When Gov. Jerry Brown took the stage Wednesday to deliver his second State of the State address, he wasn't there to talk about the past.
Brown's calls for new taxes may have echoed some of the problems facing California – including a projected $9.2 billion budget shortfall which he hopes to bridge with a combination of cuts and new taxes. But the Governor termed the state as “on the mend,” calling for large investments in green jobs and high speed rail which he says will accelerate California's rebound.
“California has problems, but rumors of its demise are greatly exaggerated,” Brown said, echoing Mark Twain.
Brown's recovery plan hinges in large part on green job creation, which he cites as well-paying – even if those jobs are currently few and far between. That job count will rise, Brown said, as businesses adapt to state regulatory moves forcing increased renewable energy usage and greenhouse gas reduction, both of which he says will stimulate the growing sector of the economy.
“In the beginning of the computer industry, jobs were numbered in the thousands. Now they are in the millions,” Brown said. “The same thing will happen with green jobs. And California is positioned perfectly to reap the economic benefits that will inevitably flow.”
Brown also sees California leading the nation in the development of a high-speed rail system, with 220-mile-per-hour trains traveling from San Francisco to Los Angeles. The development would generate jobs, he says, as well as providing needed transportation infrastructure at lower cost than airport and highway construction.
The $98.5 billion plan has been sharply criticized by legislators and independent analysts as too costly in recent months, but Brown railed against critics, who he said lacked vision.
The other admittedly “enormous” problem facing Brown this year is the Bay Delta Conservation Plan, which looks to both restore the Delta ecosystem and create a reliable water supply. That water could supply 25 million Californians and millions of acres of farmland, Brown said, while simultaneously creating 100,000 acres of new habitats.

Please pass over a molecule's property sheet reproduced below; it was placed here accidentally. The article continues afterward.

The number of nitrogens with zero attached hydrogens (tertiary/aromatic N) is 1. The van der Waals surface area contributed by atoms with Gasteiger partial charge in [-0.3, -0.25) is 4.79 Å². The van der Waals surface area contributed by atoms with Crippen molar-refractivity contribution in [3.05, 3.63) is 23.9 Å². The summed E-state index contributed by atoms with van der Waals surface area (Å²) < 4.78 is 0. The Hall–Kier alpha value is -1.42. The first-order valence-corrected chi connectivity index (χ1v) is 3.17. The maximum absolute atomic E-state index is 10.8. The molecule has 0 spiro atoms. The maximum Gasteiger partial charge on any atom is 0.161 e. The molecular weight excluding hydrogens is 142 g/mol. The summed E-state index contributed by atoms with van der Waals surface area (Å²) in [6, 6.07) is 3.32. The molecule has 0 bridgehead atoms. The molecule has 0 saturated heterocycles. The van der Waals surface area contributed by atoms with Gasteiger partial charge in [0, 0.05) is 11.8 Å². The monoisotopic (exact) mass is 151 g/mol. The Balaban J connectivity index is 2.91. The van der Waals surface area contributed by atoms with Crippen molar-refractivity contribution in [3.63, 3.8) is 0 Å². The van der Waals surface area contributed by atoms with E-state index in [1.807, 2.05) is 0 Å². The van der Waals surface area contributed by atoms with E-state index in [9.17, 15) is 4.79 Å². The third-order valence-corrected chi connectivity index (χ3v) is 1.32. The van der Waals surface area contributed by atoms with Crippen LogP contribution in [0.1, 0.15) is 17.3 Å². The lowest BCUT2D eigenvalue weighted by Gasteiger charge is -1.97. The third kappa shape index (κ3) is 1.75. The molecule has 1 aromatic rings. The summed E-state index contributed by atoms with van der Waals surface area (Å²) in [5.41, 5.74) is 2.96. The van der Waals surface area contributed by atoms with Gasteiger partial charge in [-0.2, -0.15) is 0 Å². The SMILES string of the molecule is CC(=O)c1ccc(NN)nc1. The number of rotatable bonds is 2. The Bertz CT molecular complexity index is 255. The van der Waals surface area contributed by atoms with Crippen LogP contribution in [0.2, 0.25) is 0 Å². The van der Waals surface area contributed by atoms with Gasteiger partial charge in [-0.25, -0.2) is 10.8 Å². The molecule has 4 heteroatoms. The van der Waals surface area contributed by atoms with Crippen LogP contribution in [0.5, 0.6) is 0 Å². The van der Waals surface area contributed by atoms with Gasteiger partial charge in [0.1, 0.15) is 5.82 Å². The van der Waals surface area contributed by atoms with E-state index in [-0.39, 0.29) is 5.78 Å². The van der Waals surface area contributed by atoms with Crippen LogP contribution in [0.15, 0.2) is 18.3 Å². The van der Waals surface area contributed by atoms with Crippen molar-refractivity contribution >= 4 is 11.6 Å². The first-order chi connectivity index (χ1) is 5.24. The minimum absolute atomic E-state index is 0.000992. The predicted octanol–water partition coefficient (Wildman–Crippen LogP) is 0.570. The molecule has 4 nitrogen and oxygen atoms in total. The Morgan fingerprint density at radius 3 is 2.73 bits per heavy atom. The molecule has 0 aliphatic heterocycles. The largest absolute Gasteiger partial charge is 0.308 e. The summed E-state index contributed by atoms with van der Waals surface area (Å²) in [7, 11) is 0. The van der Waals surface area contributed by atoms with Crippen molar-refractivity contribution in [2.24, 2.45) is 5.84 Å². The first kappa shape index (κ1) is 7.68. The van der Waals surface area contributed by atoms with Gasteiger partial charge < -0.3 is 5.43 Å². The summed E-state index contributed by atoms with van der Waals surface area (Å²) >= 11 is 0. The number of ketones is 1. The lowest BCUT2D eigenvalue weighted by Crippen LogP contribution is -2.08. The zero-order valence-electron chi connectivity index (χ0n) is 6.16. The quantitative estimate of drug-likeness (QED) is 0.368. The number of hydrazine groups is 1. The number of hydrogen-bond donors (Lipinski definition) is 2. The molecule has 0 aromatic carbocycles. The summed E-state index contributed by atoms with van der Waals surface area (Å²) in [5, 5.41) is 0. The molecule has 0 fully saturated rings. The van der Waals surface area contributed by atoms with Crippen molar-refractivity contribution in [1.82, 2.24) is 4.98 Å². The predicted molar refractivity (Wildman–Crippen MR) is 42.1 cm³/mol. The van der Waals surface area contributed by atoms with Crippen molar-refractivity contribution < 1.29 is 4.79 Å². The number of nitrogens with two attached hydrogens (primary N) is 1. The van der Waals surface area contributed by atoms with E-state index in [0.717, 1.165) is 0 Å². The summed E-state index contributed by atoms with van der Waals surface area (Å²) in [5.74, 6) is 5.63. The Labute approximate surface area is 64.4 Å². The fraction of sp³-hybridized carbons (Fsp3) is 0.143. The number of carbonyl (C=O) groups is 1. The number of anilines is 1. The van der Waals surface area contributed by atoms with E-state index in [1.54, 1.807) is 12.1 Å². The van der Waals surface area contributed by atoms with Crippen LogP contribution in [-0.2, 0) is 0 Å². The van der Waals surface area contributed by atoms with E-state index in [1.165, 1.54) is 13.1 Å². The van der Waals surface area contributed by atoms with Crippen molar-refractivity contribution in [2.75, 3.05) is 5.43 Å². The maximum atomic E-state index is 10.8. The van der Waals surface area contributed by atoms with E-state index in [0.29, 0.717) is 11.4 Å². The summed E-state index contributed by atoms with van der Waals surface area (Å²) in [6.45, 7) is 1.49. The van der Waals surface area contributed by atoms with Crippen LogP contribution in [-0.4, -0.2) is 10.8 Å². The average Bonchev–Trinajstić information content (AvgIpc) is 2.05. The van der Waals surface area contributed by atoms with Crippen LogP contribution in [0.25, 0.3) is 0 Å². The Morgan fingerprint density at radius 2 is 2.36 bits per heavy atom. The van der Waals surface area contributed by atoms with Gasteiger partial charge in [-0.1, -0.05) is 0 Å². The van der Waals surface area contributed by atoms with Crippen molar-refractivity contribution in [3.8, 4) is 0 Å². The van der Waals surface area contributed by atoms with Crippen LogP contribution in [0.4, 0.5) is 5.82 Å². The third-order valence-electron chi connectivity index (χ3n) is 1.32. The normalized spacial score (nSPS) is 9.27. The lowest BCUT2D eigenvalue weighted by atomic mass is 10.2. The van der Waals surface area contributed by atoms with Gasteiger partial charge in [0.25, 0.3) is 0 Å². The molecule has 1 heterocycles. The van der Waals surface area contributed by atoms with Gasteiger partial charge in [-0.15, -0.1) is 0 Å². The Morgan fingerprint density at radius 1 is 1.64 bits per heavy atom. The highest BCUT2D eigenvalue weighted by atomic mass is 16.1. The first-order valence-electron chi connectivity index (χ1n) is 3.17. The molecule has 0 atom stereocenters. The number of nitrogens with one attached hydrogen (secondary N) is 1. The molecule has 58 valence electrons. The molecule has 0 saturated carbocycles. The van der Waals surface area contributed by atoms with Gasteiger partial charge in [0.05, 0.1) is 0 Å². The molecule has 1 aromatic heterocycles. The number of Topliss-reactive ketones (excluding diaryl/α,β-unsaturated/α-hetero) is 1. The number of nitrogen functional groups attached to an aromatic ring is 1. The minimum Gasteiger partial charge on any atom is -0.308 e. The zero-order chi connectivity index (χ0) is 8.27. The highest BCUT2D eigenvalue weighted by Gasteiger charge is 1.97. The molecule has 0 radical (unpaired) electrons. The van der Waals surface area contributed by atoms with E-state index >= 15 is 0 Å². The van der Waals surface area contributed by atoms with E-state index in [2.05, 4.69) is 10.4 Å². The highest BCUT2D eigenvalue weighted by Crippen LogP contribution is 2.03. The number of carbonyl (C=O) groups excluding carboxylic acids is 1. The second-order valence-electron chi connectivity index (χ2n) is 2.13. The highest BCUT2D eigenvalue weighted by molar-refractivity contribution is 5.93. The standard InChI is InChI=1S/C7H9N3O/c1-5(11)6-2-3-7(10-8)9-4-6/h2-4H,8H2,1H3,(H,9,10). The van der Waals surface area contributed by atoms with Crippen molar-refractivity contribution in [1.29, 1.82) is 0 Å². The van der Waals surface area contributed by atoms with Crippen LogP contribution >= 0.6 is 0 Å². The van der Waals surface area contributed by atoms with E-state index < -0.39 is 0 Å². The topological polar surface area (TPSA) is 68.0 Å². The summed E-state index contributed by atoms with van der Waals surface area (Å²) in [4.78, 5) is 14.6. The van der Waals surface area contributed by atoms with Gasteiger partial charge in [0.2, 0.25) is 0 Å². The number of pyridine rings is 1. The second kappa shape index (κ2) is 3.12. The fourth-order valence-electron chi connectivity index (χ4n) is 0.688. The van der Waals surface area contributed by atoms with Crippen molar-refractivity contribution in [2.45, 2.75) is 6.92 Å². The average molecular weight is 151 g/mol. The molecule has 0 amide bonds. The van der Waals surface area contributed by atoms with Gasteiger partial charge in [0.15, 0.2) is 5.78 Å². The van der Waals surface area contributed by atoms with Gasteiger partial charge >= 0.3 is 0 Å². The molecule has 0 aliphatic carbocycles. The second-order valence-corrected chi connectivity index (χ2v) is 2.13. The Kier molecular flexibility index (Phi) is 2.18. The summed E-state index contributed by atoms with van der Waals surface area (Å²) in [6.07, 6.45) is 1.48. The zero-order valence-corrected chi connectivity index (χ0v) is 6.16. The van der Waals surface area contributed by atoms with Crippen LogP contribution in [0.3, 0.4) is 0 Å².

School reform in order
Brown called for the state to step back from the business of managing California's schools, granting more decision-making power to local school boards, principals, and teachers.
His budget proposal would change school funding from a categorical, program-based system to a weighted student-centered formula which offers a base level of funding and additional money for disadvantaged students and non-native English speakers. The move would simplify funding, he says, while giving schools the flexibility to meet the needs they see.
Brown also says he would alter accountability standards by reducing the number of tests, and making results available to schools within weeks, rather than months. He advocated a qualitative assessment system, where each classroom is “visited, observed, and evaluated.”
Brown will also work to reform pensions, and ensure that prison realignment is working, he said.
Taxes needed, before growth plans
Putting California's fiscal house in order is the first step, Brown said.
To do so, he will ask voters to approve two new taxes, to be collected through 2016: a half-cent sales tax increase, and an increased income tax on those earning more than $250,000 singly.
Should those taxes fail to pass, Brown's proposal calls for trigger cuts to K-12 education equivalent to three weeks of the school year, courts, flood control, fish and game, one in five park rangers, and all state park lifeguards.
Even should the taxes pass, Brown's budget proposal calls for $4.2 billion in cuts, reducing funding for child care programs, cutting welfare, and moving Medi-Cal and Medicare recipients into managed care plans.
“The cuts are not ones I like but the situation demands them,” Brown said. “As for the initiative, it is fair. It is temporary.”
State Republican leadership, who last year blocked Brown's tax proposal, continue to oppose new taxes. Senate Republican Leader Bob Huff (R – Diamond Bar) cited the 2012 budget battle, when Brown insisted on taxes but leaders were able to balance the budget with increased revenues from the recovering economy.
“Senate Republicans believe the focus should be to streamline government and help create new jobs to put Californians back to work,” Huff said. “The Governor’s $25 billion proposed tax hike will strangle our recovering economy.”
Though budget debates will rage on through summer, Brown's upbeat message rang through his State of the State address.
“Contrary to those critics who fantasize that California is a failed state, I see unspent potential and incredible opportunity,” Brown said.
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